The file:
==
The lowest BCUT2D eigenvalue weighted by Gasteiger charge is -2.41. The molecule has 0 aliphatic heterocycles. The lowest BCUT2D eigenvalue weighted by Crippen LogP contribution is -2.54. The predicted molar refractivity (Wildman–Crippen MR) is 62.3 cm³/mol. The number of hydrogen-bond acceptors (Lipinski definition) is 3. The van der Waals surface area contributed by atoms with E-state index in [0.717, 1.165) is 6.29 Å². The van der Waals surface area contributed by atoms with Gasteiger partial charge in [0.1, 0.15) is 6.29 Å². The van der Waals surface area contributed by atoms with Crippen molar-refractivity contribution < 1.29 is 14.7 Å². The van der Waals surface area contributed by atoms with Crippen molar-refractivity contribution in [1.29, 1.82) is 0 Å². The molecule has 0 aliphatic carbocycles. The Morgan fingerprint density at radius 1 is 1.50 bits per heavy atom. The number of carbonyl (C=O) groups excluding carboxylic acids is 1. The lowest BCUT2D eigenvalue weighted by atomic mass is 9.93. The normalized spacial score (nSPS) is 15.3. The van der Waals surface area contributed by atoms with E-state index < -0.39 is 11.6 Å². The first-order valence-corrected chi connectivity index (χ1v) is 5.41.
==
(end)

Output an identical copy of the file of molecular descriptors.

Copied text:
The lowest BCUT2D eigenvalue weighted by Gasteiger charge is -2.41. The molecule has 0 aliphatic heterocycles. The lowest BCUT2D eigenvalue weighted by Crippen LogP contribution is -2.54. The predicted molar refractivity (Wildman–Crippen MR) is 62.3 cm³/mol. The number of hydrogen-bond acceptors (Lipinski definition) is 3. The van der Waals surface area contributed by atoms with E-state index in [0.717, 1.165) is 6.29 Å². The van der Waals surface area contributed by atoms with Gasteiger partial charge in [0.1, 0.15) is 6.29 Å². The van der Waals surface area contributed by atoms with Crippen molar-refractivity contribution < 1.29 is 14.7 Å². The van der Waals surface area contributed by atoms with Crippen molar-refractivity contribution in [1.29, 1.82) is 0 Å². The molecule has 0 aliphatic carbocycles. The Morgan fingerprint density at radius 1 is 1.50 bits per heavy atom. The number of carbonyl (C=O) groups excluding carboxylic acids is 1. The lowest BCUT2D eigenvalue weighted by atomic mass is 9.93. The normalized spacial score (nSPS) is 15.3. The van der Waals surface area contributed by atoms with E-state index < -0.39 is 11.6 Å². The first-order valence-corrected chi connectivity index (χ1v) is 5.41.